The Storyboard Designer editor is the central location for all design activities for your application. It provides a visual representation of all of the screens of the application and allows designers to edit the screen content and get immediate feedback about the look and feel of the application.
The default editing mode is to display and edit the entire application, showing all screens and their composited layers together.
If, instead of looking at all of the screens of an application together, you want to focus on editing and working with one particular screen, you can right-click in the editor and select> , which opens up a new editor window with that screen's content shown.
If you want to edit the layer contents only, independent of the screens to which they are bound, you can right-click in the editor and select> which opens up a new editor with all of the selected layers shown individually. If changes are made to a layer in this mode, the change will be reflected in all of the screens that reference the changed layer.
The right-hand side of the editor contains a fly-out palette toolbar that provides the basic visual design elements for the application; screens, layers, and controls. These can be selected and dropped onto the editor to start building up the application.
Additional editing functionality is available through the right-click menu while in the editor, as well as from the main menu. This is where you will find functions to manipulate control size, alignment, and z-order/front-back placement, as well as the creation of new controls, layers, and screens.
Content can be moved within its container by selecting one or more items and then using the arrow keys to move the item. By default, the movement is in 10 pixel increments when using the keyboard, but if the SHIFT key is held down while using the arrows the content will move one pixel at a time in the desired direction.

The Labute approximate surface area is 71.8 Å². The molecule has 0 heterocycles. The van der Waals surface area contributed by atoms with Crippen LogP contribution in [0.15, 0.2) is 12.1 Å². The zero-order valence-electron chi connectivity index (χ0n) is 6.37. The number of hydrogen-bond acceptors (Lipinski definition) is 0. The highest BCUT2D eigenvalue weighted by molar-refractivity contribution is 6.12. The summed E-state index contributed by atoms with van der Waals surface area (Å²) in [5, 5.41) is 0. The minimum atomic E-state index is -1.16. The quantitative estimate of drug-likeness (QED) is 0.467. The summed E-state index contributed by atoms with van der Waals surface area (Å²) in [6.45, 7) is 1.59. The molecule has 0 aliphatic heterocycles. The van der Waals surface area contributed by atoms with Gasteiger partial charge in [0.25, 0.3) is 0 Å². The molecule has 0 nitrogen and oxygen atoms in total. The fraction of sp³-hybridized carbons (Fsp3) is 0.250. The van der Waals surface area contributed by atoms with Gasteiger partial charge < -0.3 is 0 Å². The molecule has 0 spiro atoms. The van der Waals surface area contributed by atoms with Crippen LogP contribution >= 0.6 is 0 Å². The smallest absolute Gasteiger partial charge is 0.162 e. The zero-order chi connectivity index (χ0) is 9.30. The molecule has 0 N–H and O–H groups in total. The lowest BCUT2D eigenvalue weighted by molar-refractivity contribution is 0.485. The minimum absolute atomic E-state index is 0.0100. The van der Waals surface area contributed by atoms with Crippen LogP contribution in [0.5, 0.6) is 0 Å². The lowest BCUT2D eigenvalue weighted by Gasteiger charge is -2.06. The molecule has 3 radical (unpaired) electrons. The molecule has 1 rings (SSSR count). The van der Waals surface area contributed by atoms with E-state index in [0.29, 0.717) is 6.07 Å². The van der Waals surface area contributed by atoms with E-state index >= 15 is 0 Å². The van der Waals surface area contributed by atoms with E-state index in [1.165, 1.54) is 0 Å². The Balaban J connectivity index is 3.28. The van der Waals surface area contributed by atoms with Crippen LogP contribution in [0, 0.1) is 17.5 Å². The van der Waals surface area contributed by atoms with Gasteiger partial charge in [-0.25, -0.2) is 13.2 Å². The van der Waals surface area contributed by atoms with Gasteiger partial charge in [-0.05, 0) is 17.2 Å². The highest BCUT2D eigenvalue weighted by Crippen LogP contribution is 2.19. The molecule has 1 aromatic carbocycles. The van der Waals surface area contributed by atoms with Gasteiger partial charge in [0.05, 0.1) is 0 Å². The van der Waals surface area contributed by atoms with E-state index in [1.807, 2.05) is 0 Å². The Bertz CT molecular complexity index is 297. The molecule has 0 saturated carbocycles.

There are a number of keyboard shortcuts for common operations these can be displayed on-screen by selecting> from the main menu.
The GDE editor has the ability to choose a Freeform Layout, this allows the user to manually position their screens in the editor rather than using a grid layout. Each Screen working set has a unique freeform layout that is preserved when the GDE editor is saved.
Here's an example of a Freeform Layout, screens are positioned in an custom manner:
Here's another example of a Freeform layout where screens are visually organized into groups:
The workbench toolbar contains a button to toggle between State Layout and Freeform Layout. Another way to do so is with the context menu in the GDE editor, View>Layout>Freeform Layout.
In addition to the editing options available right click menu, the toolbar provides functionality that is context sensitive to the editor being used. When a Designer file is being edited (and the editor area has focus) the toolbar provides short cuts to several common operations.
- Storyboard Simulator
This will export the Designer file being edited to a Storyboard Engine file and simulates it using the host based Storyboard Engine configuration.
- Zoom Display
This controls the current zoom level of the display. There are two ways to zoom in an out with the scroll wheel.